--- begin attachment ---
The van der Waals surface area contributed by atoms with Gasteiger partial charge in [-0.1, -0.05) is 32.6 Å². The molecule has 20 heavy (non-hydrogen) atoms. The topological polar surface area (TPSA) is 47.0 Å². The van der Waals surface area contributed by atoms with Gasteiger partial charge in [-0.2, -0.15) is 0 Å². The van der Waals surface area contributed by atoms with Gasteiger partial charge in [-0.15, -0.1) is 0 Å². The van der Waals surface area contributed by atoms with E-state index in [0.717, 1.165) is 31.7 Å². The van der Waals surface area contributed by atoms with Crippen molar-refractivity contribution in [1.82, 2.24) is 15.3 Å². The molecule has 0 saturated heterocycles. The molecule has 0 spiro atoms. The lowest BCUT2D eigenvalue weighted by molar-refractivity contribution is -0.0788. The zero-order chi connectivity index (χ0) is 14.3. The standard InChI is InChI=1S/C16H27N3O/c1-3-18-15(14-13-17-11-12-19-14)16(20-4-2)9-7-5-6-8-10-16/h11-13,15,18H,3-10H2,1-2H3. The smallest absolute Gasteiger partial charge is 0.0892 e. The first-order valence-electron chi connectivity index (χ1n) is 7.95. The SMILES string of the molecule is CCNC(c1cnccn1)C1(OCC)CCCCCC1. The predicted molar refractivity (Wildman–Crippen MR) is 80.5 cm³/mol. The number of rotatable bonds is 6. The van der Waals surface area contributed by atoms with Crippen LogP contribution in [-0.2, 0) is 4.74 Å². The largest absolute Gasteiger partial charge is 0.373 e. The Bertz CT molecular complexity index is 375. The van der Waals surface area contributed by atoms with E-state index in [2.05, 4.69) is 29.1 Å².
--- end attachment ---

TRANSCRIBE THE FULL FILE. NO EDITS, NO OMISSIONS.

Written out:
The van der Waals surface area contributed by atoms with Gasteiger partial charge in [-0.1, -0.05) is 32.6 Å². The molecule has 20 heavy (non-hydrogen) atoms. The topological polar surface area (TPSA) is 47.0 Å². The van der Waals surface area contributed by atoms with Gasteiger partial charge in [-0.2, -0.15) is 0 Å². The van der Waals surface area contributed by atoms with Gasteiger partial charge in [-0.15, -0.1) is 0 Å². The van der Waals surface area contributed by atoms with E-state index in [0.717, 1.165) is 31.7 Å². The van der Waals surface area contributed by atoms with Crippen molar-refractivity contribution in [1.82, 2.24) is 15.3 Å². The molecule has 0 saturated heterocycles. The molecule has 0 spiro atoms. The lowest BCUT2D eigenvalue weighted by molar-refractivity contribution is -0.0788. The zero-order chi connectivity index (χ0) is 14.3. The standard InChI is InChI=1S/C16H27N3O/c1-3-18-15(14-13-17-11-12-19-14)16(20-4-2)9-7-5-6-8-10-16/h11-13,15,18H,3-10H2,1-2H3. The smallest absolute Gasteiger partial charge is 0.0892 e. The first-order valence-electron chi connectivity index (χ1n) is 7.95. The SMILES string of the molecule is CCNC(c1cnccn1)C1(OCC)CCCCCC1. The predicted molar refractivity (Wildman–Crippen MR) is 80.5 cm³/mol. The number of rotatable bonds is 6. The van der Waals surface area contributed by atoms with Crippen LogP contribution in [-0.2, 0) is 4.74 Å². The largest absolute Gasteiger partial charge is 0.373 e. The Bertz CT molecular complexity index is 375. The van der Waals surface area contributed by atoms with E-state index in [2.05, 4.69) is 29.1 Å².